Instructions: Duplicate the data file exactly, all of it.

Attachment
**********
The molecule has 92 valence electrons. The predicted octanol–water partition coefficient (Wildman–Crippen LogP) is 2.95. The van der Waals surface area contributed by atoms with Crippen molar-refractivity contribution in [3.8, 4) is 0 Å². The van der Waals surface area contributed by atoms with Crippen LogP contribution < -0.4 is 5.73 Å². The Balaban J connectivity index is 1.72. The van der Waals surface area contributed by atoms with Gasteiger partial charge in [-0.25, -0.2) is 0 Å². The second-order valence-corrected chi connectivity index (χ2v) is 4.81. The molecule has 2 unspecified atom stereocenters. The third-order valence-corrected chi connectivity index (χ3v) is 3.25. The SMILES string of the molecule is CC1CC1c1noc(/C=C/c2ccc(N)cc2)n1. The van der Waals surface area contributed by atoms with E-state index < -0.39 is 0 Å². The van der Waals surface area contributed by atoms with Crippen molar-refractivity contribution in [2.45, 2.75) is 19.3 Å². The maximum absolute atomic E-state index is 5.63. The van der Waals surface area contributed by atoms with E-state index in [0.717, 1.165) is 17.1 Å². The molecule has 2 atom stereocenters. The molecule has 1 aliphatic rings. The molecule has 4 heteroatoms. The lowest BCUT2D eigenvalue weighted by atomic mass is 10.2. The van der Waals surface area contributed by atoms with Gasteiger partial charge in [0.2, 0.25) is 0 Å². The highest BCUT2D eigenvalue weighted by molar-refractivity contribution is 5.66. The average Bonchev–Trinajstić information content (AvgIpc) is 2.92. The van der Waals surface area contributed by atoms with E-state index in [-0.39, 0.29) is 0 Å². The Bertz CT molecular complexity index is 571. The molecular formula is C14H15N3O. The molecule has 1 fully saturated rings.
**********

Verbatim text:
The molecule has 92 valence electrons. The predicted octanol–water partition coefficient (Wildman–Crippen LogP) is 2.95. The van der Waals surface area contributed by atoms with Crippen molar-refractivity contribution in [3.8, 4) is 0 Å². The van der Waals surface area contributed by atoms with Crippen LogP contribution < -0.4 is 5.73 Å². The Balaban J connectivity index is 1.72. The van der Waals surface area contributed by atoms with Gasteiger partial charge in [-0.25, -0.2) is 0 Å². The second-order valence-corrected chi connectivity index (χ2v) is 4.81. The molecule has 2 unspecified atom stereocenters. The third-order valence-corrected chi connectivity index (χ3v) is 3.25. The SMILES string of the molecule is CC1CC1c1noc(/C=C/c2ccc(N)cc2)n1. The van der Waals surface area contributed by atoms with E-state index < -0.39 is 0 Å². The van der Waals surface area contributed by atoms with Crippen molar-refractivity contribution in [2.45, 2.75) is 19.3 Å². The maximum absolute atomic E-state index is 5.63. The van der Waals surface area contributed by atoms with E-state index in [0.717, 1.165) is 17.1 Å². The molecule has 2 atom stereocenters. The molecule has 1 aliphatic rings. The molecule has 4 heteroatoms. The lowest BCUT2D eigenvalue weighted by atomic mass is 10.2. The van der Waals surface area contributed by atoms with Gasteiger partial charge in [0.2, 0.25) is 0 Å². The highest BCUT2D eigenvalue weighted by molar-refractivity contribution is 5.66. The average Bonchev–Trinajstić information content (AvgIpc) is 2.92. The van der Waals surface area contributed by atoms with E-state index in [-0.39, 0.29) is 0 Å². The Bertz CT molecular complexity index is 571. The molecular formula is C14H15N3O. The molecule has 1 fully saturated rings.